let the city of Sihon be built and prepared; that is, let us set about rebuilding of the city, and let us fit it up for Sihon our king, and let it be called his city, and made the place of his residence, his palace, and where his court may be kept.
For there is a fire gone out of Heshbon,.... Not before, but after Sihon had subdued it, as Jarchi observes; and is to be understood of his soldiers going out from thence, and making desolations in the adjacent parts, like a strong fire, and the fierce flames of it there is no resisting; and so the Jerusalem Targum,
"for a people mighty, and burning like fire, are gone out of Heshbon:''
see Amos 1:4: a flame from the city of Sihon: which is the same thing in other words, the city of Sihon being Heshbon, and a flame the same with fire; warriors, as both the Targums of Oakelos and Jerusalem interpret it; this seems to be what those composers undertook in their poetical way to foretell would be the case in future times; concluding, from the conquests already made, that they would be extended much further, and that no opposition could hinder:
it hath consumed Ar of Moab; the metropolis of the country of Moab, that is, they were as sure of it, and endeavoured to make the people by these their compositions as confident of it, that this city would fall into the hands of their armies, and be destroyed, as if it was already done; otherwise it does not appear that it ever was taken out of the hands of the Moabites, until taken by the Assyrians or Chaldeans; of this city Amos 1:4- :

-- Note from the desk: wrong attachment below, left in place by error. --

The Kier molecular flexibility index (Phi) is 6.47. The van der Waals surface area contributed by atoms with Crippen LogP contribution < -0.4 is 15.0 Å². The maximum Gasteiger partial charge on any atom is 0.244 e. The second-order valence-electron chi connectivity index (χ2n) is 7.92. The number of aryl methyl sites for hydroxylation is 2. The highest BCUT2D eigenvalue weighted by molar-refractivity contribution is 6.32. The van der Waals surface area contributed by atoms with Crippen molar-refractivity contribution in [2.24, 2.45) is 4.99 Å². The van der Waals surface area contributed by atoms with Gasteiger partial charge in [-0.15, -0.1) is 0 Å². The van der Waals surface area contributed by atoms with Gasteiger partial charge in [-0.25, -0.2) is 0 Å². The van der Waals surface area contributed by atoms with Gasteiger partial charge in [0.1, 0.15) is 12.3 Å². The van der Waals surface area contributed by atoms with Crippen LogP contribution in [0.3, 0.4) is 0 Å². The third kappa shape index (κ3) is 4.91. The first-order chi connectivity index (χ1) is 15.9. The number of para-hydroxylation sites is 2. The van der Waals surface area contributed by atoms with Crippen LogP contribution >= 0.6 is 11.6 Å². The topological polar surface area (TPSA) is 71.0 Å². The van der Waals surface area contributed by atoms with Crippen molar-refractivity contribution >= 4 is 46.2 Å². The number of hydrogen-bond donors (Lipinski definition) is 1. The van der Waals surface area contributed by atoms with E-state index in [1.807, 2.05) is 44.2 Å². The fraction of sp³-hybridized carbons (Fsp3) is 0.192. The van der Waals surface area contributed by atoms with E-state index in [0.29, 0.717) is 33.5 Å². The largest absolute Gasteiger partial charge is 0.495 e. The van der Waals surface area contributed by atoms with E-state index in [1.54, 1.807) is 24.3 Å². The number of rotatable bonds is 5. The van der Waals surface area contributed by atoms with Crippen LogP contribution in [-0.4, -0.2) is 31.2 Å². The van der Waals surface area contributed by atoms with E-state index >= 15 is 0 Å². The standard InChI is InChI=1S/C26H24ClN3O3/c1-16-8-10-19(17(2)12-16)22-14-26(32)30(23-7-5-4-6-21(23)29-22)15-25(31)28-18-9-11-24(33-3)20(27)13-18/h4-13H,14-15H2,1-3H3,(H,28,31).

and the lords of the high places of Arnon; who had the government of the high, strong, and fortified places all along the river Arnon; these it is suggested would be conquered by the Amorites; all the three Targums interpret it of the priests and worshippers in the temples, and at the altars of the idols in Arnon; and it may be rendered, "the Baals of the high places of Arnon", as if the gods of those places should fall into the victors' hands; and which seems to have some confirmation from what follows; and it may be observed, that in these parts there were some places called Bamoth Baal, or the high places of Baal, see
Numbers 22:41, and Beth Baal Meon, which has its name from its being the temple and habitation of Baal, Joshua 13:17.
Woe to thee, Moab! thou art undone,.... The whole country ruined, or likely to be so:
O people of Chemosh; which was the name of their idol, who is called the abomination of the Moabites, 1 Kings 11:7:
he hath given his sons that escaped; that is, the idol Chemosh had given his sons, the men of the country that worshipped him, who escaped the sword of the Amorites, these,
and his daughters, into captivity unto Sihon king of the Amorites; who took captive what he slew not, or would do so, Chemosh their god not being able to preserve them, but obliged to deliver them up: thus the composers of this song insult the god of the Moabites, as it was usual for conquerors so to do; see Isaiah 10:10, though some think these are the words of the Israelites, making their observations upon the above song, which ends at verse twenty eight, and scoffing at the idol of the Moabites.
We have shot at them,.... Either the Amorites at the Moabites, or else the Israelites at the Amorites; for, according to Aben Ezra, these are the words of Moses, though they, with Numbers 21:29, seem rather to be a continuation of the song of the old Amorite bards, describing the ruin of the country of Moab by them; and this clause may be rendered with the next, "their light, or lamp, is perished from Heshbon" r; or their yoke, as Jarchi, and so the Vulgate Latin version; that is, their kingdom, and the glory of it, as the Targums of Onkelos and Jonathan interpret it, and so Jarchi:
even unto Dibon; which was another city in the land of Moab; see Isaiah 15:2: